Our fearless writer attempts to commune with a gear-carrying llama
by Kevin Crowe
Iâ’m standing next to a llama, wondering what Iâ’m supposed to do. I try to act natural, projecting a sense of confidence as I lead this animal into the woods. His name is Abu. Heâ’s a youngster by llama standards, just a few years old. His fur has been sheared short, probably sold or given away to any number of Sevier County craftspeople.
â“There you go, pretty boy,â” says Sandy Sgrillo, who has been running Smoky Mountain Llama Treks for the past three years out of her Sevierville home. Sheâ’s an animal fanatic, of course; youâ’d have to be a little crazy about animals to live with 10 llamas, 20 cats, and a few dogs. She keeps pretty busy, even on this quiet and isolated stretch of road.
But right now sheâ’s got a big hunk of alfalfa hanging between her teeth, cooing bits of baby talk to get the llamaâ’s attention. Abu, without any hesitation, lowers his long, muscular neck down to meet her, and he gives her a sloppy kiss as he licks away the alfalfa hunkâ"and, yes, thereâ’s plenty of llama tongue involved.
â“Itâ’s a llama thing,â” Sgrillo says, as if itâ’s the most natural thing in the world. â“Fallinâ’ in llama love.â”
Abu, like many of the llamas that have come under Sgrilloâ’s care, was once a pack llama, spending his days doing donkeywork, hauling supplies up and down Mount LeConte. But he was a little too stubborn to make a career out of hard labor. He never had the right disposition.
â“Theyâ’re all different,â” Sgrillo explains. â“Some will carry more than others. Some are workers. I know them. I know what they can do.â”
Iâ’m standing along a dirt path, barely 100 yards from the trailhead, and Abu has decided that he doesnâ’t want to budge. He looks at me with his big llama eyes, daring me to yank the rope thatâ’s attached to his halter. Heâ’s testing me. Abu may be young, but he knows a greenhorn city slicker when he meets one. I slouch over in frustration, looking helpless, hoping to draw a little bit of sympathy from Sgrillo, who seems to be having no trouble leading her llama along the windy dirt path. â“Câ’mon, Abu,â” she hollers. He still doesnâ’t budge. I give the rope a good, firm tug. Abu and I, at least for the time being, have worked out an understanding. And weâ’re on the move again.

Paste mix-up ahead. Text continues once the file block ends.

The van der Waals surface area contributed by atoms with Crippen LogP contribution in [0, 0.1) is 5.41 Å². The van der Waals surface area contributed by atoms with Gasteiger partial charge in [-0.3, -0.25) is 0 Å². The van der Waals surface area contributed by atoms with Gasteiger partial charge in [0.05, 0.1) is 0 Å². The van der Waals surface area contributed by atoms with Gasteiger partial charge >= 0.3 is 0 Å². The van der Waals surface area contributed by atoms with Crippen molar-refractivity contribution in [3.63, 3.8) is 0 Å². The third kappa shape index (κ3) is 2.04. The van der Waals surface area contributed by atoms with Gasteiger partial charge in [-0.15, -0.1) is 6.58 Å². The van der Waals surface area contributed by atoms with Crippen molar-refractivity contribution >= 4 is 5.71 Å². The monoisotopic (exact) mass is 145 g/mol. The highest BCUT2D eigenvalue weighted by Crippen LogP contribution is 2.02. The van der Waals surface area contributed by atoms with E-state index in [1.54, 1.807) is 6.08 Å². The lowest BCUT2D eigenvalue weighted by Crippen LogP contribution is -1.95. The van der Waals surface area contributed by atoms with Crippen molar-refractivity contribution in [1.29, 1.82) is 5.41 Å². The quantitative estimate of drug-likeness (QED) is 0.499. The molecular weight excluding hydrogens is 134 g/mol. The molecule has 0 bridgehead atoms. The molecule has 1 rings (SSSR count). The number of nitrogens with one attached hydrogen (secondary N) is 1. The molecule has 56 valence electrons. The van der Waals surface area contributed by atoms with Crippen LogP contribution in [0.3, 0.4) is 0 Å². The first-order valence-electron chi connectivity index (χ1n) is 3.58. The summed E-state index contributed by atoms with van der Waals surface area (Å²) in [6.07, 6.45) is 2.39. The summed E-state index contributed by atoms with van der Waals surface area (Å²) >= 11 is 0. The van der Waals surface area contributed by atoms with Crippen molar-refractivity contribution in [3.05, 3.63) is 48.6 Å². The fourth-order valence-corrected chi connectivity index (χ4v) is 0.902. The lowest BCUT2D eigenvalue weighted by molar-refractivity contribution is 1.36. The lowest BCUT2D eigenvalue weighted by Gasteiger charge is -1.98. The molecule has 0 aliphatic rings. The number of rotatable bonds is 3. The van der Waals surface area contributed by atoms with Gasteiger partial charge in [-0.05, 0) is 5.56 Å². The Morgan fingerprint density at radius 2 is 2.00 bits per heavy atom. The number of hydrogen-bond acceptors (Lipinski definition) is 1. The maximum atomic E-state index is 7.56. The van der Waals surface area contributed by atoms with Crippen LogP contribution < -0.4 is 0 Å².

â“Theyâ’re so aloof,â” Sgrillo says when I catch up. â“Arenâ’t they?â”
Maybe it was a beautiful accident that brought Sgrillo to East Tennessee and into the llama business. Maybe, depending on your point of view, it was fate. See, Sgrillo grew up in Connecticut, where she fell in love with the lush backcountry. When she moved to Miami as a young adult, she longed for the rugged kind of freedom of her childhood. â“I lived with all the people, football games, traffic,â” she says. Then, a simple twist of fate led her in an unexpected direction. While flipping through an outdoors magazine, Sgrillo came across an article about llama hiking, which was already a popular tourist activity out west in places like Wyoming. She remembers staring at the picture of a llama, slowly falling in love with an animal she knew nothing about.
â“I donâ’t know why I kept that photo, I just did,â” she says.
Years later, after relocating to the foothills of the Smoky Mountains, Sgrillo went on her first llama hike. â“I didnâ’t know what to expect,â” she recalls. â“I couldnâ’t believe how gentle they were.â”